• 2021
  • Someone needs to be responsible for what appears online

Someone needs to be responsible for what appears online

Emeritus Professor Tan Sri Dato' Dzulkifli Abdul Razak 
Opinion - New Straits Times 
October 12, 2021


DIGITALISATION is very much in the air. For example, the theme of the academia month beginning Oct 5 is "Akademia diperkasa, digitalisasi dibudaya" (Academia is enhanced, digitalisation encultured).

Meaning, incorporating digital technologies into the processes, mainly of business, with the goal of improving them.

This time it includes education to make it transformative, while attempting to change the way we deal with the educational community, to deliver and generate knowledge in a new way.

The use of technologies is referred with the belief that education will be enhanced as well.

The assumption is that digitalisation will enable automation, increase data quality and improve related structures so that the application of advanced technology can be heightened.

In this context, digitalisation in education implies the use of computing devices, the Internet, software applications and platforms to accommodate different digital interactions with students and staff.

While this sounds desirable as a default, even regarded as a panacea to some, the downsides are often left unarticulated so much so the drive towards technology is taken for granted, oblivious of the consequences.

The more familiar negative ones include work overload, privacy breaches, social disconnect, digital manipulation, anonymity and fake personas, plagiarism, copyright violation and over-reliance on gadgets.

This often leads to social alienation, loneliness, addiction and "secondhand living".

In some circumstances, crime, terrorism and safety concerns, including data security, are growing as well.

An explosive exposé emerged recently when a former Facebook employee blew the whistle on the "misconduct" of the company.

Frances Haugen, a Harvard Business School degree holder and who worked for The Wall Street Journal, had left a testimony that led many to question whether digitalisation is safe enough to be relied on without causing social and moral harm.

This includes Joshua Greene, Harvard professor of psychology and the author of Moral Tribes: Emotion, Reason, and the Gap Between Us and Them, who remarked that Facebook executives' moral emotions are not well-tuned to the consequences of their decisions.

The company has been accused of "stoking division through the use of algorithms that promote polarising content and ignoring the toxic effect its Instagram app has on teenage girls".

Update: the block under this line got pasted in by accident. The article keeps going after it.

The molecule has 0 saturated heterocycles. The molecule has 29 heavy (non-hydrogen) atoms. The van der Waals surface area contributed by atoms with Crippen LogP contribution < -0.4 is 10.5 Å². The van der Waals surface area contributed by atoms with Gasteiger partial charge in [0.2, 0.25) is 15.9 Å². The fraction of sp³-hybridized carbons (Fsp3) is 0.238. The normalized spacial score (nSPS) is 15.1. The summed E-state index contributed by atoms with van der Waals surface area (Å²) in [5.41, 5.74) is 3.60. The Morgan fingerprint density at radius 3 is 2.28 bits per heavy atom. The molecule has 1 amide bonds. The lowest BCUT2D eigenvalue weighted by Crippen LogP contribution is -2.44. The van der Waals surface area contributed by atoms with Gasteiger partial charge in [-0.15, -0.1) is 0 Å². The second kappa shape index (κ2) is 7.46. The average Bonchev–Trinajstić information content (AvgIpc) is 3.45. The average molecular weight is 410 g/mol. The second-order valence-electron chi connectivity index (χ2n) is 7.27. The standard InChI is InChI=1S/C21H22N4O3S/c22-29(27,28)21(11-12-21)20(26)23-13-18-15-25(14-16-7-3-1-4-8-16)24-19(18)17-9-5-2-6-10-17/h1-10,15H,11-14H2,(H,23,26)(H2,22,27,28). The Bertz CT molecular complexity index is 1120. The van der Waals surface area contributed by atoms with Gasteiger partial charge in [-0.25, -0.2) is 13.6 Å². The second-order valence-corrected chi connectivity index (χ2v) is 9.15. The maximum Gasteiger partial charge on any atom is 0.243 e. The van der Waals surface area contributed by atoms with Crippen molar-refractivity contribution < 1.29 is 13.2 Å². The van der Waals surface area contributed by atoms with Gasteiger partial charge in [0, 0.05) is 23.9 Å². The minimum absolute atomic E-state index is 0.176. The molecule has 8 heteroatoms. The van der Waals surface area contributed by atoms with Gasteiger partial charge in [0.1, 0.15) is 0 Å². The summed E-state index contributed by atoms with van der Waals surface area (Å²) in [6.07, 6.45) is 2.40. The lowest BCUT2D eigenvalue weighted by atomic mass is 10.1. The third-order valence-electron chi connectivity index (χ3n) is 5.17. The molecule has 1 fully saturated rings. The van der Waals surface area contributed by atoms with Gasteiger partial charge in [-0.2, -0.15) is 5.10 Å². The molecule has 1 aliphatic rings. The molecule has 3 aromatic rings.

Greene agreed that companies like Facebook had a moral responsibility to their users and the public since they had "enormous power over people's lives".

Unfortunately, as Haugen alleged, Facebook makes disastrous choices for the people who used the platform.

The problem is that Facebook wants to control large swaths of the world's information infrastructure but does not want to be responsible for the world.

Greene said: "They want to hear those coins clink every time someone hops on the information highway, but they don't want to be responsible for its safety.

"Nothing is going to change until the decisions about what's safe are made by people whose incentives are aligned with the public good, instead of aligned with corporate profit."

Under such circumstances, the academic month's theme has much deeper implications.

Foremost, is academia enhanced or weakened when the mental health of millions of users, especially teenagers, is in peril?

And the institutions are unable to do much to prevent them from happening.

That is assuming they are sensitive enough to discern what is going on and take action. In the current situation, it would be hard when digitalisation is to be "encultured".

A mechanism is needed to prevent the worst outcomes. Causal responsibility must align with moral responsibility.

As in the case of the print media, publishers take responsibility for what they publish. They are held accountable.

Someone needs to be responsible and held accountable for what appears online. At least for the worst offenders — the ones who have the biggest audiences and can do the most damage.

They need to be regulated rigorously so that digitalisation can be safeguarded before being considered for enculturement so that no harm will occur.

The writer, an NST columnist for more than 20 years, is International Islamic University Malaysia rector